Late or non-paying clients can seriously impact the cash flow of a small business owner. In the current economy they can even make the difference between whether you business stays afloat or goes under.
There are several ways to manage potential non-payment at the start of a client engagement, including contract agreements with clear payment terms. Other methods include payment incentives such as tying interest rates to late payment (although be sure to educate yourself on state usury laws that limit the amount of interest you can charge).
But no matter how much attention you pay to accounts receivable, at some point most small business owners will encounter a late or non-paying customer.
Here are some methodical ways of dealing with these “special” cases that won’t strain your hard-earned client relationships.
* Re-bill overdue bills immediately – As soon as your first bill is past due, re-bill promptly as a gentle reminder. Alternatively send a monthly statement with the amount-owed clearly labeled as past due.
* Know the book keeper and maintain a cordial tone – If a payment is past-due, make a point of seeking out and ask to be connected to Accounts Payable (call the client front desk or operator). Check whether the invoice was received and if you can help in any way. All the while maintain a steady and friendly relationship. Don’t hang up until you get a verbal agreement confirming when the payment will be made. Follow-up over e-mail confirming the conversation and maintain a paper trail.
* Never apologize –Stick to your guns and never apologize for chasing payment or even consider bargaining. No matter how much empathy you feel for a client who is struggling financially or otherwise.
If your cordial approach has failed and the invoice runs past due more than 60 days, you might want to consider offering a payment plan. Alternate options include working with an attorney to issue a demand payment letter or filing with a small claims court. The latter is a cheaper option since a lawyer need not be involved.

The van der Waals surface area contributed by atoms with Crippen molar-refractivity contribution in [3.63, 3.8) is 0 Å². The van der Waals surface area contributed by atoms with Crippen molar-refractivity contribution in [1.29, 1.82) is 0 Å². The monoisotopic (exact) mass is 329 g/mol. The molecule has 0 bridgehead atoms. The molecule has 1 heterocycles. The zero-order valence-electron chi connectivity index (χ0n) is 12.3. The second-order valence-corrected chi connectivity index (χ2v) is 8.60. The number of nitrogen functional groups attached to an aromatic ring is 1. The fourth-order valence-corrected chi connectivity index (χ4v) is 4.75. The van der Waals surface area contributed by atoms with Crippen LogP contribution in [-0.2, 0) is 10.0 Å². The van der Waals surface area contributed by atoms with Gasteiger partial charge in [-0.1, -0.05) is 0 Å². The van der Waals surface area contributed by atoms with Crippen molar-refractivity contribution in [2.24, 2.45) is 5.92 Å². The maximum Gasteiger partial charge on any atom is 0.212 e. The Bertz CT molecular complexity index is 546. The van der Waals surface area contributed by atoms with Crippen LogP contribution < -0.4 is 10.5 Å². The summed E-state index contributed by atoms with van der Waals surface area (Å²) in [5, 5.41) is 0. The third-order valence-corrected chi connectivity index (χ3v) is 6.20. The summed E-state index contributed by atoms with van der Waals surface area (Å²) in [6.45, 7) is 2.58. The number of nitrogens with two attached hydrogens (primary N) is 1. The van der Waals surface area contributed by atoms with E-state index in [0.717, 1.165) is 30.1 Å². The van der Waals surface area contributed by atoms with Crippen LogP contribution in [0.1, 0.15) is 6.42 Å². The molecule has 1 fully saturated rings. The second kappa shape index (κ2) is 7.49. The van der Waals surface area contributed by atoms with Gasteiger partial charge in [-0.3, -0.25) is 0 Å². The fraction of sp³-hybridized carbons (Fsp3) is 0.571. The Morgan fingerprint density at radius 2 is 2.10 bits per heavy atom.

If your client shows signs of going bankrupt, consult an attorney and always file a proof of claim. Warning signs that bankruptcy might be on the cards for your client can include slow payment, lack of communication, adverse industry conditions, etc. Here are some more bankruptcy basics.
Each of these tactics will likely cause irreparable damage to your business relationship, so consider whether the client is significant enough to keep before moving forward.
When all else fails
If you are willing to share a percentage of the unpaid debt, your last option is to hire a collection agency. Before doing so, make sure that the agency is licensed and bonded. Your state’s collection agency administrator can provide information on licensing requirements. In addition, make sure the agency operates under the Fair Debt Collection Practices Act, and check with your state’s consumer protection agency or regional FTC office to see if there have been any grievances filed against the agency.